Reflect on the life of Henrietta Lacks, a Black woman whose cancer cells were harvested by researchers without her consent, revolutionizing the face of medicine forever—without any compensation provided to her or her family. There is also J. Marion Sims, “the father of modern gynecology;” he performed experiments on enslaved women without anesthesia, or any kind of numbing technique, under the belief that Black people did not feel pain in the same way that white people did. Systemic racism is, historically, part of the health care industry—the effects of which do not remain in the past. We saw this with Serena Williams after she gave birth to her daughter and was forced to advocate for the CT scan that would save her life. In fact, Black women die in childbirth three to four times more often than white women.
So what is it like to navigate multiple systems of oppression in everyday life, but especially when seeking health care? I’m Black, fat, and femme, living with a chronic physical illness and mental illnesses. I can tell you that self-advocacy in doctor’s offices is incredibly difficult when no one will listen to you.
I had been on antidepressants for eight years before I finally found out, through my own research, that not only was I taking the wrong dose—I was taking a medication that was not a good fit for me and my diagnosed conditions.
Those eight years had lasted through my adolescence, when the effectiveness of medication doses often lessens due to body changes. Yet, no doctor who refilled my prescription for eight years ever thought to adjust the dosage. When I finally saw a psychiatrist to discuss a new medication, his exact words to me were, “Well, you seem fine.” He said this after requesting my symptoms and previous diagnoses, which included anxiety, PTSD, and major depression. Because I could articulate my mental illness without turning into a blubbering mess, his professional medical opinion was, “You seem fine.” I left his office with the same prescription that I came in with—the wrong one.
If that psychiatrist had simply taken the time to learn my symptoms, then he would have known that they do not manifest externally—which is the stereotypical way folks tend to think about mental illness. I wasn’t randomly sobbing or moping around like Eeyore from Winnie the Pooh. My anxiety didn’t show up in the form of me hyperventilating into a paper bag. My PTSD did not show up in the form of me reenacting my trauma as though I was thrown into a flashback. My symptoms show up physically: migraines, nausea, fatigue, back pain, and digestive issues, for example. For a long time I saw these as separate health issues, so rather than treating the cause, I sought to treat the symptoms with little understanding from doctors.
Here are just a few instances of this happening. The migraine specialist spent the majority of my first appointment lecturing me about exercise and my weight, never even once relating it to my chronic migraines. After experiencing chronic back pain for over two years, I sought out every form of treatment from specialists and heard every theory—from my breast size to “you should see a psychiatrist,” none of which actually worked to alleviate my pain. After experiencing a lack of understanding, patience, or care at every doctor’s visit, I began realizing that my identities of Black, fat, and femme—combined with their complacency in an oppressive institution—were the reasons why I was not receiving decent medical care.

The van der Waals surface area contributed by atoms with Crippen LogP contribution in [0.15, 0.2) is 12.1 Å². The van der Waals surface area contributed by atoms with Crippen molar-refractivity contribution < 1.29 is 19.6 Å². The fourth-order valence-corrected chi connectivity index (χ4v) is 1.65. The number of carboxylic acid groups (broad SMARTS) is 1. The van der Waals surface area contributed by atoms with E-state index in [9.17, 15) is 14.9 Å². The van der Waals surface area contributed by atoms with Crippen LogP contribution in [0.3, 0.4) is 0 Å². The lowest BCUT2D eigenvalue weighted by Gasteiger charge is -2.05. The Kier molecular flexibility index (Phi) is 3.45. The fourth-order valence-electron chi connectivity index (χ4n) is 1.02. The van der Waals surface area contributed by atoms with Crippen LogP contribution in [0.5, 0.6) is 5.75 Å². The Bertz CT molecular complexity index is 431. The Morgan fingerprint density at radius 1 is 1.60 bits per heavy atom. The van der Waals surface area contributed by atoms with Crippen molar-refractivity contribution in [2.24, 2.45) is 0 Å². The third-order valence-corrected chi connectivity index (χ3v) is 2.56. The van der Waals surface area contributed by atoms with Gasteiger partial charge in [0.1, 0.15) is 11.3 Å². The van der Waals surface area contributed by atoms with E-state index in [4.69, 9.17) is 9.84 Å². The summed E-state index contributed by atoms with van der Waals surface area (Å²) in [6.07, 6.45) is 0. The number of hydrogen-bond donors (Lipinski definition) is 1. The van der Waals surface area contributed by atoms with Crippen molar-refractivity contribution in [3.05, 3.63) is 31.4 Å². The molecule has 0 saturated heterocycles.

Dealing with racism, sexism, the medical research gender bias, fatphobia, and the stigma of mental illness is the reality of the medical system for millions of people. But I deal with them all at the same time.
I have found myself wondering again and again: Is this doctor not listening to me because I am [insert marginalized identity here], or is it because I’m wrong about the condition I’m seeking treatment for?
There are so many factors involved when trying to access health care, it is easy to overlook how you are being treated by medical professionals. After all, they are the professionals, right?
From not being believed, to getting labeled “hysterical” or “dramatic” if you have a mental illness, to any condition being blamed on your fat body, to even avoiding treatment all together because of racist medical practices (the Tuskegee experiment comes to mind), these are the realities for marginalized folks navigating the health care system. Do you wait until it’s too late for someone to finally believe you—or do you continue putting yourself through dehumanizing doctor’s appointments where no one will listen to you anyway?
Self-advocacy is incredibly difficult when facing discrimination, but I’ve learned how important it is to find ways to advocate for myself.
The fact is that no one knows your pain better than you. It helps to have someone else there willing to advocate for you when you can’t, or when it proves to be too difficult. My partner now comes with me to my doctor’s appointments to make sure I am being heard. If you have a friend, parent, partner, or loved one who can be this person, ask them to join you. It will feel like you have someone in your corner.
Though it is hard to face medical professionals who make you feel like just another cog in the wheel, do not fear being persistent until you find the answers you’re looking for. That may mean seeking a second, third, or fourth opinion until you find a doctor who takes the time to understand what you are going through. This is your health, and you deserve to be seen and heard.